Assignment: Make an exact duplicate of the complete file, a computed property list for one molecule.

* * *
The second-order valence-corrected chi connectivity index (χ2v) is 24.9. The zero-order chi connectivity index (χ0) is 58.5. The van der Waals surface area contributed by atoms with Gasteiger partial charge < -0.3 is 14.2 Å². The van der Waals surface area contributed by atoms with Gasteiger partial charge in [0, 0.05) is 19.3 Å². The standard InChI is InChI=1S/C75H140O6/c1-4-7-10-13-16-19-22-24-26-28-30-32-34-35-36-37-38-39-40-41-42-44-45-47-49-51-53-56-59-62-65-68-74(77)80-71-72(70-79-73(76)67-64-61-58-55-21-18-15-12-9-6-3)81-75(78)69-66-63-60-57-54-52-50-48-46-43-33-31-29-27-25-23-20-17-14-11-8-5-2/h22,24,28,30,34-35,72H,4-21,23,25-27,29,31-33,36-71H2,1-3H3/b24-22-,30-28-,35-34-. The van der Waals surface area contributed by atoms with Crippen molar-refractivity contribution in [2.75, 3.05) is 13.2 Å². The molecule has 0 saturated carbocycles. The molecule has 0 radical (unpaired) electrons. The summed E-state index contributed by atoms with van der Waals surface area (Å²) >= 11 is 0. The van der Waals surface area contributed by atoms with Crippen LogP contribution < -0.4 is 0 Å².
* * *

The second-order valence-corrected chi connectivity index (χ2v) is 24.9. The zero-order chi connectivity index (χ0) is 58.5. The van der Waals surface area contributed by atoms with Gasteiger partial charge < -0.3 is 14.2 Å². The van der Waals surface area contributed by atoms with Gasteiger partial charge in [0, 0.05) is 19.3 Å². The standard InChI is InChI=1S/C75H140O6/c1-4-7-10-13-16-19-22-24-26-28-30-32-34-35-36-37-38-39-40-41-42-44-45-47-49-51-53-56-59-62-65-68-74(77)80-71-72(70-79-73(76)67-64-61-58-55-21-18-15-12-9-6-3)81-75(78)69-66-63-60-57-54-52-50-48-46-43-33-31-29-27-25-23-20-17-14-11-8-5-2/h22,24,28,30,34-35,72H,4-21,23,25-27,29,31-33,36-71H2,1-3H3/b24-22-,30-28-,35-34-. The van der Waals surface area contributed by atoms with Crippen molar-refractivity contribution in [2.75, 3.05) is 13.2 Å². The molecule has 0 saturated carbocycles. The molecule has 0 radical (unpaired) electrons. The summed E-state index contributed by atoms with van der Waals surface area (Å²) >= 11 is 0. The van der Waals surface area contributed by atoms with Crippen LogP contribution < -0.4 is 0 Å².